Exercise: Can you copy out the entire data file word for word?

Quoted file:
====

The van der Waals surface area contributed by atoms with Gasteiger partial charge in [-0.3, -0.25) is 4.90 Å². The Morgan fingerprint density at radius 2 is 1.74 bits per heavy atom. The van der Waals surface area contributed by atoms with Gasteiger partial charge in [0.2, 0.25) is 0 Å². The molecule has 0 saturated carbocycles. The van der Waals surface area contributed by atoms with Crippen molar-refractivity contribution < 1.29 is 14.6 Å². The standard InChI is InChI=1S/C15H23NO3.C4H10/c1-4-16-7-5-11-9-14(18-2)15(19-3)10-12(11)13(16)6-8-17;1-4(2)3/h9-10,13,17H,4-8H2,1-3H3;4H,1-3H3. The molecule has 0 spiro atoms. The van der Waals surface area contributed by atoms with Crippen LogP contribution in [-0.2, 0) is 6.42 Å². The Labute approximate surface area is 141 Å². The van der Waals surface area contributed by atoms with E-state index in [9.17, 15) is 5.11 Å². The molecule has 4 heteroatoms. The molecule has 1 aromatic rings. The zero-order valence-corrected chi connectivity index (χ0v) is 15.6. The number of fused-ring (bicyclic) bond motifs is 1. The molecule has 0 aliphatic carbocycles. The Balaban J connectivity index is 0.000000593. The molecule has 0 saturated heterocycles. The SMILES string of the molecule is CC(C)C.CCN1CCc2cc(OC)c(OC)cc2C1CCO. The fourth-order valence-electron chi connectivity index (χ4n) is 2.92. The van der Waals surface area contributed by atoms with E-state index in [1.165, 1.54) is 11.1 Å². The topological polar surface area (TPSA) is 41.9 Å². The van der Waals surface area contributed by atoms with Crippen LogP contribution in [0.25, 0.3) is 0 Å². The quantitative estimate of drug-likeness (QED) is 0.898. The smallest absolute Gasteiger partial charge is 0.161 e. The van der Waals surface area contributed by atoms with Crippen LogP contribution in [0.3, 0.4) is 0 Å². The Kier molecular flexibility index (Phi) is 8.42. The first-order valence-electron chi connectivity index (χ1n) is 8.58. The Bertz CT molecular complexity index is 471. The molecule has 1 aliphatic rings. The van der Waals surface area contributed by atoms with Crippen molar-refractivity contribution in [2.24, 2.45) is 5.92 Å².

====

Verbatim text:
The van der Waals surface area contributed by atoms with Gasteiger partial charge in [-0.3, -0.25) is 4.90 Å². The Morgan fingerprint density at radius 2 is 1.74 bits per heavy atom. The van der Waals surface area contributed by atoms with Gasteiger partial charge in [0.2, 0.25) is 0 Å². The molecule has 0 saturated carbocycles. The van der Waals surface area contributed by atoms with Crippen molar-refractivity contribution < 1.29 is 14.6 Å². The standard InChI is InChI=1S/C15H23NO3.C4H10/c1-4-16-7-5-11-9-14(18-2)15(19-3)10-12(11)13(16)6-8-17;1-4(2)3/h9-10,13,17H,4-8H2,1-3H3;4H,1-3H3. The molecule has 0 spiro atoms. The van der Waals surface area contributed by atoms with Crippen LogP contribution in [-0.2, 0) is 6.42 Å². The Labute approximate surface area is 141 Å². The van der Waals surface area contributed by atoms with E-state index in [9.17, 15) is 5.11 Å². The molecule has 4 heteroatoms. The molecule has 1 aromatic rings. The zero-order valence-corrected chi connectivity index (χ0v) is 15.6. The number of fused-ring (bicyclic) bond motifs is 1. The molecule has 0 aliphatic carbocycles. The Balaban J connectivity index is 0.000000593. The molecule has 0 saturated heterocycles. The SMILES string of the molecule is CC(C)C.CCN1CCc2cc(OC)c(OC)cc2C1CCO. The fourth-order valence-electron chi connectivity index (χ4n) is 2.92. The van der Waals surface area contributed by atoms with E-state index in [1.165, 1.54) is 11.1 Å². The topological polar surface area (TPSA) is 41.9 Å². The van der Waals surface area contributed by atoms with Crippen LogP contribution in [0.25, 0.3) is 0 Å². The quantitative estimate of drug-likeness (QED) is 0.898. The smallest absolute Gasteiger partial charge is 0.161 e. The van der Waals surface area contributed by atoms with Crippen LogP contribution in [0.3, 0.4) is 0 Å². The Kier molecular flexibility index (Phi) is 8.42. The first-order valence-electron chi connectivity index (χ1n) is 8.58. The Bertz CT molecular complexity index is 471. The molecule has 1 aliphatic rings. The van der Waals surface area contributed by atoms with Crippen molar-refractivity contribution in [2.24, 2.45) is 5.92 Å².